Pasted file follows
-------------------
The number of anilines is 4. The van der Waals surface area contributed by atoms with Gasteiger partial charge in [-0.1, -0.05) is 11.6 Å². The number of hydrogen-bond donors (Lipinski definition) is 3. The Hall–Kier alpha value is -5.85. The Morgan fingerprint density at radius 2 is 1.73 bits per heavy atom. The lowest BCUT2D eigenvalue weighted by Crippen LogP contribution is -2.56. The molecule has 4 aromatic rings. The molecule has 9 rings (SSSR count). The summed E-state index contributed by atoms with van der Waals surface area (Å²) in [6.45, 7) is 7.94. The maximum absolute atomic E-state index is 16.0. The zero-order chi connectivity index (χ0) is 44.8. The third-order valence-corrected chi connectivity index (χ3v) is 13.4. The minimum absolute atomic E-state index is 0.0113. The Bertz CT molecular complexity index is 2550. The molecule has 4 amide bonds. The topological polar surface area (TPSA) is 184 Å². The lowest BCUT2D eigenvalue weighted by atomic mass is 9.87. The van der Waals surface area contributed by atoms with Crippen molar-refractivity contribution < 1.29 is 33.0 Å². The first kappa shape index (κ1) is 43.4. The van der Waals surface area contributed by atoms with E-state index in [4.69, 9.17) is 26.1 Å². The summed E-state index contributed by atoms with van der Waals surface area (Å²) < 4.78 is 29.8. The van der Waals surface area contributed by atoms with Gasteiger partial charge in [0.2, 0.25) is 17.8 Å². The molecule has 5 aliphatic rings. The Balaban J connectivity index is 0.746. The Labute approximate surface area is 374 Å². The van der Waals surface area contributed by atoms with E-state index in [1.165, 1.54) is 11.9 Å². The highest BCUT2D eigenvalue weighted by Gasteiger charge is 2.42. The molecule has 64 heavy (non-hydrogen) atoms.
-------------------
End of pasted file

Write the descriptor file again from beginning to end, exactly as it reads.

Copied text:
The number of anilines is 4. The van der Waals surface area contributed by atoms with Gasteiger partial charge in [-0.1, -0.05) is 11.6 Å². The number of hydrogen-bond donors (Lipinski definition) is 3. The Hall–Kier alpha value is -5.85. The Morgan fingerprint density at radius 2 is 1.73 bits per heavy atom. The lowest BCUT2D eigenvalue weighted by Crippen LogP contribution is -2.56. The molecule has 4 aromatic rings. The molecule has 9 rings (SSSR count). The summed E-state index contributed by atoms with van der Waals surface area (Å²) in [6.45, 7) is 7.94. The maximum absolute atomic E-state index is 16.0. The zero-order chi connectivity index (χ0) is 44.8. The third-order valence-corrected chi connectivity index (χ3v) is 13.4. The minimum absolute atomic E-state index is 0.0113. The Bertz CT molecular complexity index is 2550. The molecule has 4 amide bonds. The topological polar surface area (TPSA) is 184 Å². The lowest BCUT2D eigenvalue weighted by atomic mass is 9.87. The van der Waals surface area contributed by atoms with Crippen molar-refractivity contribution < 1.29 is 33.0 Å². The first kappa shape index (κ1) is 43.4. The van der Waals surface area contributed by atoms with E-state index in [4.69, 9.17) is 26.1 Å². The summed E-state index contributed by atoms with van der Waals surface area (Å²) < 4.78 is 29.8. The van der Waals surface area contributed by atoms with Gasteiger partial charge in [0.2, 0.25) is 17.8 Å². The molecule has 5 aliphatic rings. The Balaban J connectivity index is 0.746. The Labute approximate surface area is 374 Å². The van der Waals surface area contributed by atoms with E-state index in [1.165, 1.54) is 11.9 Å². The highest BCUT2D eigenvalue weighted by Gasteiger charge is 2.42. The molecule has 64 heavy (non-hydrogen) atoms.